Classical, June 2022

hfnalbum.pngFontanals-Simmons, Glynn, Aurora
Martin Suckling: The Tuning, String Quintet, Her Lullaby
Delphian DCD34235 (downloads to 96kHz/24-bit resolution)

The music of Scottish composer Martin Suckling (b.1981) feels at home in many styles and none, embracing 'open' microtones, airy consonance and knottily naturalistic dissonance. The Tuning sets five poems by Michael Donaghy, named after the fourth of them, intensely evocative of its themes of night and water, love and loss and sleep, in the tradition of great songwriters from Schubert to Britten. A solo-cello Lullaby circles round and down to an elegiac core. There is something ancient and mysterious about a violin-cello Nocturne like a spell cast from folk wisdom, and the individuality of his string writing (blurred memories of Ligeti and Dowland) and engagement with poetry combine in a haunting string quintet. PQ


Antoine Tamestit
Telemann: Viola Concertos, Overtures, Fantasias
Harmonia mundi HMM902342 (downloads to 96kHz/24-bit res)

Our biggest problem with Telemann is knowing where to drop the needle: all those TWV numbers! The virtue in this collection is variety: the soulful introspection of a G major Concerto becomes a space for reflection between a convivial 'Ouverture-burlesque' and a knotty Canonic Sonata for two violas. The Akademie für Alte Musik Berlin pour out the phrases like a good host with the bottle. Tamestit sounds fully at home with a Baroque bow – and gut strings, to judge from the throaty, close-up viola tone. He digs deep into a solo Fantasia before duetting with an AAMB colleague in a delicious concerto for two violas. PQ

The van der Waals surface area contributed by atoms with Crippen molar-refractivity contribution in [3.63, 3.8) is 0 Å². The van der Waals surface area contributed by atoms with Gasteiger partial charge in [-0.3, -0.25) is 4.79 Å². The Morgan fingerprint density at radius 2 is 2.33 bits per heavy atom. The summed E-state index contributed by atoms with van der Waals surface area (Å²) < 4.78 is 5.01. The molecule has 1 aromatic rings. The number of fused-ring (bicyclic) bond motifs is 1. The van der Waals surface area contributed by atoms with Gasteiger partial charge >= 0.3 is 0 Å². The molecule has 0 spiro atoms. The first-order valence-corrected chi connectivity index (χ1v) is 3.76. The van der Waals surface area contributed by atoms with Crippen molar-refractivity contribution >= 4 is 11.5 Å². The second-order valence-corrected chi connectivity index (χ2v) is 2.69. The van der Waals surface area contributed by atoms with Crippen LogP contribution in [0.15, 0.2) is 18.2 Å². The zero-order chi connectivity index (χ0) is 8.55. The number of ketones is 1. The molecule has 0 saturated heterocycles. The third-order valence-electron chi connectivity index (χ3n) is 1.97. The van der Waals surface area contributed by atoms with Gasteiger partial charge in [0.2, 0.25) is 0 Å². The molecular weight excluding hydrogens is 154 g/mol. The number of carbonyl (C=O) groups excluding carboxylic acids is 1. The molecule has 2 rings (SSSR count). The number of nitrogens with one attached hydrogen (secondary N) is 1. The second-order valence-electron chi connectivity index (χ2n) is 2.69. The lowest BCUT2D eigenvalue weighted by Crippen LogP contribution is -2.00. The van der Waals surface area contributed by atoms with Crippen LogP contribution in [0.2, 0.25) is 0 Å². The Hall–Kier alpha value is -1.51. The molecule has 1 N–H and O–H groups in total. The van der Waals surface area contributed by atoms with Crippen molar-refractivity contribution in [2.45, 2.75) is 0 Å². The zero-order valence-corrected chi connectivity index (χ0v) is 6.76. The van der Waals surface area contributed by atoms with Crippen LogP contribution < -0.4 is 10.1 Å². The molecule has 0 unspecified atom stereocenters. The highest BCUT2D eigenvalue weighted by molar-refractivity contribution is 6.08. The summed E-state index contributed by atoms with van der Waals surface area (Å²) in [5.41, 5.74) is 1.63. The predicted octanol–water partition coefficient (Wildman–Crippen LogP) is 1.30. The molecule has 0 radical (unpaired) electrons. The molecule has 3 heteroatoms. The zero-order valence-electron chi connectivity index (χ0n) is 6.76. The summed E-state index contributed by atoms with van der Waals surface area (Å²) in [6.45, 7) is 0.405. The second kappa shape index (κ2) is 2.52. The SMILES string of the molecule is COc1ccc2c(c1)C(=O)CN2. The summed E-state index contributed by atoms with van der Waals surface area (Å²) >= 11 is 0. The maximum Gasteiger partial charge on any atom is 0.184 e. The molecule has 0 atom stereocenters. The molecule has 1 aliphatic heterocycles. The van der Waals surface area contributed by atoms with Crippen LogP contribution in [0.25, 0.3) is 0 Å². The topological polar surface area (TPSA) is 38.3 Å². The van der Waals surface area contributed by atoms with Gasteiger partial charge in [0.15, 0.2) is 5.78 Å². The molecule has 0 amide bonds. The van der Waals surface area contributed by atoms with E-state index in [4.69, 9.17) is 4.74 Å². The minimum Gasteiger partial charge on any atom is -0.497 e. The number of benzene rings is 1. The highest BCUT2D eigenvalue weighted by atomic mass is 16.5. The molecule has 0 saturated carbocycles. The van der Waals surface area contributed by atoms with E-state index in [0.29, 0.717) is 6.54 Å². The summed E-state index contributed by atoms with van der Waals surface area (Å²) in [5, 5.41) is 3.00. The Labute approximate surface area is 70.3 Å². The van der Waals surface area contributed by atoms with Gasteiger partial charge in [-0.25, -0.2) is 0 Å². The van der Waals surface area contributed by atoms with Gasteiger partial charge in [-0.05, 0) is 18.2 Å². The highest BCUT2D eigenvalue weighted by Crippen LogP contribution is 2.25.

Anaëlle Tourret
Britten, Caplet, Hindemith, Holliger
Es-Dur ES2085

All that glitters really is gold on this originally programmed, beautifully played and immaculately engineered recital of 20th-century harp music. In Tourret's hands, the harp becomes a pounding bass guitar in the Spanish-accented second half of Caplet's Divertissement; a swelling organ in the outer panels of Britten's Suite and a serenading lute in its Toccata and Nocturne; an orchestral piano for Hindemith's variegated and upbeat Sonata; even a harpsichord and electroacoustic sampler in the speculative textures of Holliger's Präludium, Arioso und Passacaglia. If the harp still reminds you of angels and pink stucco, this will make you think again. PQ


Stephen Hough
Schubert: Piano Sonatas D664, D894
Hyperion CDA68370 (downloads to 96kHz/24-bit resolution)

An autumnal journey rather than a winter's one: Hough's purposeful tread follows in the footsteps of Kempff rather than Richter across the broad landscape of D894(i), making compelling sense of its alternation between march and minuet. This is Schubert with the time to smile and sing, not retrospectively blighted by the spectre of tragedy but marked by deep feeling all the same in (ii) before coming to well-earned and easeful rest in (iv). The tiny, teasing E minor fragment, D769a, prefaces a dreamy account of the A major D664 which pitches Schubert as the prophet of Chopin, leaning into the poetry of (ii) before enjoying all the finale's sunshine. PQ